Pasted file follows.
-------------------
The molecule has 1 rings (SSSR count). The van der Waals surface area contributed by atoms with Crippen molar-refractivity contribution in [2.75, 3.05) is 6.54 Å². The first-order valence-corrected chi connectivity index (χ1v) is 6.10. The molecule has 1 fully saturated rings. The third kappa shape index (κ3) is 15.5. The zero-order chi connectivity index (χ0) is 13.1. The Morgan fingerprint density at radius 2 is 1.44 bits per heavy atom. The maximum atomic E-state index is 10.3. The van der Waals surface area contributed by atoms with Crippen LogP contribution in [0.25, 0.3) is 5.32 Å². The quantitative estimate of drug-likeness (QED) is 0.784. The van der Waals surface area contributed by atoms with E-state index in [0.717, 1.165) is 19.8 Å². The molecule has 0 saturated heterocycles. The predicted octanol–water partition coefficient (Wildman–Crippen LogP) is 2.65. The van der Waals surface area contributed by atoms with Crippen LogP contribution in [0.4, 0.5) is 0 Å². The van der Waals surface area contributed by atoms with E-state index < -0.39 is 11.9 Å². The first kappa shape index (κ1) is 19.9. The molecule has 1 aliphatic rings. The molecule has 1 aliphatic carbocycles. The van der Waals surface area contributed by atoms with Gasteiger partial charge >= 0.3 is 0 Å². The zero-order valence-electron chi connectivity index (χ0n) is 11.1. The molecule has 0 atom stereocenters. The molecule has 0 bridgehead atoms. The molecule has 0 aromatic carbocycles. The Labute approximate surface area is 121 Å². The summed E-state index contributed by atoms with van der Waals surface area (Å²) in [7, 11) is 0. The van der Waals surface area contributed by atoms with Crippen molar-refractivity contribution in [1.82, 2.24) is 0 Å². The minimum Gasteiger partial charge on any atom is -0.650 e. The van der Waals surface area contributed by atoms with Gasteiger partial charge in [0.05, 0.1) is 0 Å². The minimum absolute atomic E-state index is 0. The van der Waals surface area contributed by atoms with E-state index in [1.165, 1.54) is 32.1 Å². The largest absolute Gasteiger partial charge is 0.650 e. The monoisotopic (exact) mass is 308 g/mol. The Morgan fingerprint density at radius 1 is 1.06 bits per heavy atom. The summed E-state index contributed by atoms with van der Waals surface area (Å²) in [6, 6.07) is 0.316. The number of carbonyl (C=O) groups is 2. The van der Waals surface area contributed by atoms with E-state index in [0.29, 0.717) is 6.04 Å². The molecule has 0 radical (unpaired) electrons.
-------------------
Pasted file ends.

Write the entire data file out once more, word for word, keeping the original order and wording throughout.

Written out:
The molecule has 1 rings (SSSR count). The van der Waals surface area contributed by atoms with Crippen molar-refractivity contribution in [2.75, 3.05) is 6.54 Å². The first-order valence-corrected chi connectivity index (χ1v) is 6.10. The molecule has 1 fully saturated rings. The third kappa shape index (κ3) is 15.5. The zero-order chi connectivity index (χ0) is 13.1. The Morgan fingerprint density at radius 2 is 1.44 bits per heavy atom. The maximum atomic E-state index is 10.3. The van der Waals surface area contributed by atoms with Crippen LogP contribution in [0.25, 0.3) is 5.32 Å². The quantitative estimate of drug-likeness (QED) is 0.784. The van der Waals surface area contributed by atoms with E-state index in [0.717, 1.165) is 19.8 Å². The molecule has 0 saturated heterocycles. The predicted octanol–water partition coefficient (Wildman–Crippen LogP) is 2.65. The van der Waals surface area contributed by atoms with Crippen LogP contribution in [0.4, 0.5) is 0 Å². The van der Waals surface area contributed by atoms with E-state index < -0.39 is 11.9 Å². The first kappa shape index (κ1) is 19.9. The molecule has 1 aliphatic rings. The molecule has 1 aliphatic carbocycles. The van der Waals surface area contributed by atoms with Gasteiger partial charge >= 0.3 is 0 Å². The zero-order valence-electron chi connectivity index (χ0n) is 11.1. The molecule has 0 atom stereocenters. The molecule has 0 bridgehead atoms. The molecule has 0 aromatic carbocycles. The Labute approximate surface area is 121 Å². The summed E-state index contributed by atoms with van der Waals surface area (Å²) in [7, 11) is 0. The van der Waals surface area contributed by atoms with Crippen molar-refractivity contribution in [1.82, 2.24) is 0 Å². The minimum Gasteiger partial charge on any atom is -0.650 e. The van der Waals surface area contributed by atoms with Gasteiger partial charge in [0.05, 0.1) is 0 Å². The minimum absolute atomic E-state index is 0. The van der Waals surface area contributed by atoms with E-state index in [1.165, 1.54) is 32.1 Å². The largest absolute Gasteiger partial charge is 0.650 e. The monoisotopic (exact) mass is 308 g/mol. The Morgan fingerprint density at radius 1 is 1.06 bits per heavy atom. The summed E-state index contributed by atoms with van der Waals surface area (Å²) in [6, 6.07) is 0.316. The number of carbonyl (C=O) groups is 2. The van der Waals surface area contributed by atoms with E-state index in [0.29, 0.717) is 6.04 Å². The molecule has 0 radical (unpaired) electrons.